The Problem with Enrique Vila-Matas

I find myself unable to decide what to do with Enrique Vila-Matas.

It can be difficult admitting that you might not like an author’s work. Especially when you think that you may actually like it. Or that you should like it.

My biggest interest is in thinking about the ways that literature connects with visual arts, and therefore, Vila-Matas’ work should fit perfectly within my concerns. And it does. He blends fiction with fact, conceptualising the method through which his job as writer can live alongside and amongst his own fascination for contemporary art. But I find that there is something amiss when I read his work.

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His style is autobiographical, that of the author engaging with the artist Sophie Calle (in Because She Never Asked), or with an exhibition (The Illogic of Kassel), but at the same time it is uncertain as to whether the events recounted actually occurred, if they are part fiction, or purely fiction. The author protagonist always seems a little too neurotic. He is an exaggeration of some variety of author-trope. Or at other times the way in which he writes about visual art just seems a bit much—I’m not sure how many people respond to art in the way of Vila-Matas, but I know that I myself do not. I feel that he goes out of his way to like art a bit too thoroughly.

My problem is that how we approach art is so subjective.

The methods we use in relating to art are always our own. I find that I am often more skeptical than I would like to be when faced with works of contemporary art (as well as art from older time periods). I rarely find that I respond emotively to a work of art. Rather, I tend to prefer art that works well on a conceptual level—art as food for the brain, not the soul.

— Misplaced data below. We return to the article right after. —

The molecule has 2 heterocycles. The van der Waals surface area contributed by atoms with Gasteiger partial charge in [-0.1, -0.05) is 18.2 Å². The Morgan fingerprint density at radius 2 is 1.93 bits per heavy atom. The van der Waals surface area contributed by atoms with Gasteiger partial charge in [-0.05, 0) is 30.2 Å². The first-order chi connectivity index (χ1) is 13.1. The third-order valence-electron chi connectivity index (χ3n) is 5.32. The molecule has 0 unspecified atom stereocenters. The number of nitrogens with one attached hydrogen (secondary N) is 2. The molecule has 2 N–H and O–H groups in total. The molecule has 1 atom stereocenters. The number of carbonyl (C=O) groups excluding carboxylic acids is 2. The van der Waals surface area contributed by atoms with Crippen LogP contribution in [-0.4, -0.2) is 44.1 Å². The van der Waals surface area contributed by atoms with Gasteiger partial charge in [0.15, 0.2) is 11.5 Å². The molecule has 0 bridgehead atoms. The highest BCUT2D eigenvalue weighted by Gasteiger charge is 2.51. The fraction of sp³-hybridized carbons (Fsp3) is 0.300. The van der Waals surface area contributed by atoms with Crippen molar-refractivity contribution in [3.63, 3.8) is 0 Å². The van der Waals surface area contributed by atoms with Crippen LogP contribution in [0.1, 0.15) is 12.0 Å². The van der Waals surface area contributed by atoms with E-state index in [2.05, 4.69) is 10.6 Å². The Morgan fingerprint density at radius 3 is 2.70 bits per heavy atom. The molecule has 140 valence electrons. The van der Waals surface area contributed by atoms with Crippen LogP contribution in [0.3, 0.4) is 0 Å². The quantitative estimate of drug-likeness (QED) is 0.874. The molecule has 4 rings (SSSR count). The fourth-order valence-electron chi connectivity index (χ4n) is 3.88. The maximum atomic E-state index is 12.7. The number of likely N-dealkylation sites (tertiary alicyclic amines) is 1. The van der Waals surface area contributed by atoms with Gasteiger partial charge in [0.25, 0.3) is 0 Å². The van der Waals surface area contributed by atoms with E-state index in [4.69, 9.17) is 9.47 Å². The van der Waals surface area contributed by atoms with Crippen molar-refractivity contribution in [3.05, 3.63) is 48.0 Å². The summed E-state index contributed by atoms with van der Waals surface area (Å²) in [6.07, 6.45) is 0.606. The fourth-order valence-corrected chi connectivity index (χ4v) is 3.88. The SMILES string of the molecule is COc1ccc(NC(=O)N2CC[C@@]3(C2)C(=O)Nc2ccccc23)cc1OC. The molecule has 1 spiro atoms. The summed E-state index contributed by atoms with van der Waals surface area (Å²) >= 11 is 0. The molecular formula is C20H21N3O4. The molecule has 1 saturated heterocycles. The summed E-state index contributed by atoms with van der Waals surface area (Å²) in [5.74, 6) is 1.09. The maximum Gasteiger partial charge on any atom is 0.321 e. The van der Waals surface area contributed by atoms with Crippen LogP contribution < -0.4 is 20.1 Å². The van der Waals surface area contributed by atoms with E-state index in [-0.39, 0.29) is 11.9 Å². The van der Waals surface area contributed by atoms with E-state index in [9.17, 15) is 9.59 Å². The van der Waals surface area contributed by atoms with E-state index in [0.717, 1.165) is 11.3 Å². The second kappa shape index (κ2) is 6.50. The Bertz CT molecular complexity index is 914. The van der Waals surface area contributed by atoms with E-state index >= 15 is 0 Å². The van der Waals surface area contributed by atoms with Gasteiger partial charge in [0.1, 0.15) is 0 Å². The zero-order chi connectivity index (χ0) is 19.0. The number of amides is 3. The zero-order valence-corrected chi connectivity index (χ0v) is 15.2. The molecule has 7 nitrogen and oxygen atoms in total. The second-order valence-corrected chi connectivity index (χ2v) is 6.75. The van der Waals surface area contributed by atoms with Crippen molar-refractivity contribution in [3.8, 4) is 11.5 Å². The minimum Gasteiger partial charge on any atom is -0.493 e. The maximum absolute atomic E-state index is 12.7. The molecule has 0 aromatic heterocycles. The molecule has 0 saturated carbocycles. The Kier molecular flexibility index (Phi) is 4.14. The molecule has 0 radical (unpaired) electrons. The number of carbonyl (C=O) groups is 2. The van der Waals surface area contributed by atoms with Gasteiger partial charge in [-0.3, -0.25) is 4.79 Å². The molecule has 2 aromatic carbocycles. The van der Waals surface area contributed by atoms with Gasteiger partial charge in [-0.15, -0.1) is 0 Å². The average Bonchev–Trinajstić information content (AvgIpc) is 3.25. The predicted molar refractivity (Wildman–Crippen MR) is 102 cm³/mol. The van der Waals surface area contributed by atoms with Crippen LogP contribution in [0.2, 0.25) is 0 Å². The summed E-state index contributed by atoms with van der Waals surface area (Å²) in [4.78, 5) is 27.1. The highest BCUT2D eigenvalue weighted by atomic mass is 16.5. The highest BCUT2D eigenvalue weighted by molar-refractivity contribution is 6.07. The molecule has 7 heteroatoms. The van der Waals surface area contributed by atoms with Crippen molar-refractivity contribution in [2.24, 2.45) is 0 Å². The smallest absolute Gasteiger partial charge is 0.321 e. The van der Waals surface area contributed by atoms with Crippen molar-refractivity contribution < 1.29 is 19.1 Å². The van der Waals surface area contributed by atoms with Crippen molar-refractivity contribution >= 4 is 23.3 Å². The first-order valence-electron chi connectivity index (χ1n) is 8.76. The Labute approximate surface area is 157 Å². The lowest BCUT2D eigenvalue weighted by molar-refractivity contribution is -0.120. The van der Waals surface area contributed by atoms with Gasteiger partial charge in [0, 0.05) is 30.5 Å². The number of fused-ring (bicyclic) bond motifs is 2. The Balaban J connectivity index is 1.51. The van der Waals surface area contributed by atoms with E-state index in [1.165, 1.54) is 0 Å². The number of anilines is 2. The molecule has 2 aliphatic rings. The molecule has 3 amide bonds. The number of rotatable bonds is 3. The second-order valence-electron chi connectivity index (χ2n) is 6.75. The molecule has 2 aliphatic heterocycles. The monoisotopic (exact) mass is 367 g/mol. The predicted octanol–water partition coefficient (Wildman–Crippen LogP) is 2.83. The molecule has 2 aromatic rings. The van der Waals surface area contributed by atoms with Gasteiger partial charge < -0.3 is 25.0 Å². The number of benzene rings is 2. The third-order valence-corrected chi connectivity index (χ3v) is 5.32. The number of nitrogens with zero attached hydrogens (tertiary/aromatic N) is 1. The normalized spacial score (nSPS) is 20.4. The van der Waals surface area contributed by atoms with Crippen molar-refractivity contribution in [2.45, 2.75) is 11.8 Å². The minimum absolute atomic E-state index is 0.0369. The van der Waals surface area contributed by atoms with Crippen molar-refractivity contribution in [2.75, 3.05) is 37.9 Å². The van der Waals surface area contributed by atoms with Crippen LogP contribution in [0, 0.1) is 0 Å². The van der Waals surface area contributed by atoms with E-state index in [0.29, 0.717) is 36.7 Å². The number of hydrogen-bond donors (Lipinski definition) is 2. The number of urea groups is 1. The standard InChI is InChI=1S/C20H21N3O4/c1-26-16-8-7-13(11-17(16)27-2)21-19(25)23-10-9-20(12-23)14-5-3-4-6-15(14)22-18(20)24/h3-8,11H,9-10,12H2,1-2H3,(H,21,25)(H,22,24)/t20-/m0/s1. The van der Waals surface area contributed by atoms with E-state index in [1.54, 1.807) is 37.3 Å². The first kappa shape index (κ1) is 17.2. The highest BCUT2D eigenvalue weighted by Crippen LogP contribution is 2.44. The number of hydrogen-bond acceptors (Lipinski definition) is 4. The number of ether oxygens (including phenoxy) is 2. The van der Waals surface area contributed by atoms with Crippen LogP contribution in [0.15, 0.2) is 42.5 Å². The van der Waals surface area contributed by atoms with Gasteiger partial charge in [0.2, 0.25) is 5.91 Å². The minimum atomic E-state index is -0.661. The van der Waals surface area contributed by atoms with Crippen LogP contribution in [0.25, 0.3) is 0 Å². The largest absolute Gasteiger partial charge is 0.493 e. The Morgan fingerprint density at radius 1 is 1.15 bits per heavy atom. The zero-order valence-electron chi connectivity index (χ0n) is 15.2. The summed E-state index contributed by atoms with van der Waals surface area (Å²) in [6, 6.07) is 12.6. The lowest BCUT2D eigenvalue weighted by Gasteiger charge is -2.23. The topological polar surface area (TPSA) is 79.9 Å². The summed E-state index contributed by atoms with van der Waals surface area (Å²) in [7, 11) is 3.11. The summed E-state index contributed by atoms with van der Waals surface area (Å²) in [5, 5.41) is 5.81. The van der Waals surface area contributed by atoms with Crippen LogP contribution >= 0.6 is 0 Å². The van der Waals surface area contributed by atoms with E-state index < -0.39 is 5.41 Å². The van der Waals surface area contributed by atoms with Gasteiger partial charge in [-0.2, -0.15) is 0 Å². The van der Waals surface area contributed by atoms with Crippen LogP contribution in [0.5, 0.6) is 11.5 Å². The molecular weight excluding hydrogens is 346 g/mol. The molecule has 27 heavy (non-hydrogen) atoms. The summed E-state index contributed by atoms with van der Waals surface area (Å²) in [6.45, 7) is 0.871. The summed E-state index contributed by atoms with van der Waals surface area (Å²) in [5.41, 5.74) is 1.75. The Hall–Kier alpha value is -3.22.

Don’t get me wrong, I also appreciate the sensory aspects of art. but as well as enticing my nose it also needs to work my intellect.

Perhaps what I find irritating in Vila-Matas is that we actually seem to share certain responses to visual art—he also, it seems, responds to it on a conceptual level, especially a contextual one. On top of this he recognises the correlation between writing and art: that the two are not mutually exclusive, but can in fact be interchangeable. He does not even take art too seriously (one of my pet hates). He makes use of aliases and alter egos for himself in order to make approaching his work easier, also something I have found myself doing in the past.

I think my problem is that I get a feeling of disingenuousness from his writing. It is as if Vila-Matas may not even be Vila-Matas at all. His writing is almost too playful to be based much upon reality.

I feel like I wouldn’t be surprised one day to learn that Enrique Vila-Matas is himself a fictional character.

But I also feel like I am Enrique Vila-Matas.

And therein lies the problem.

 

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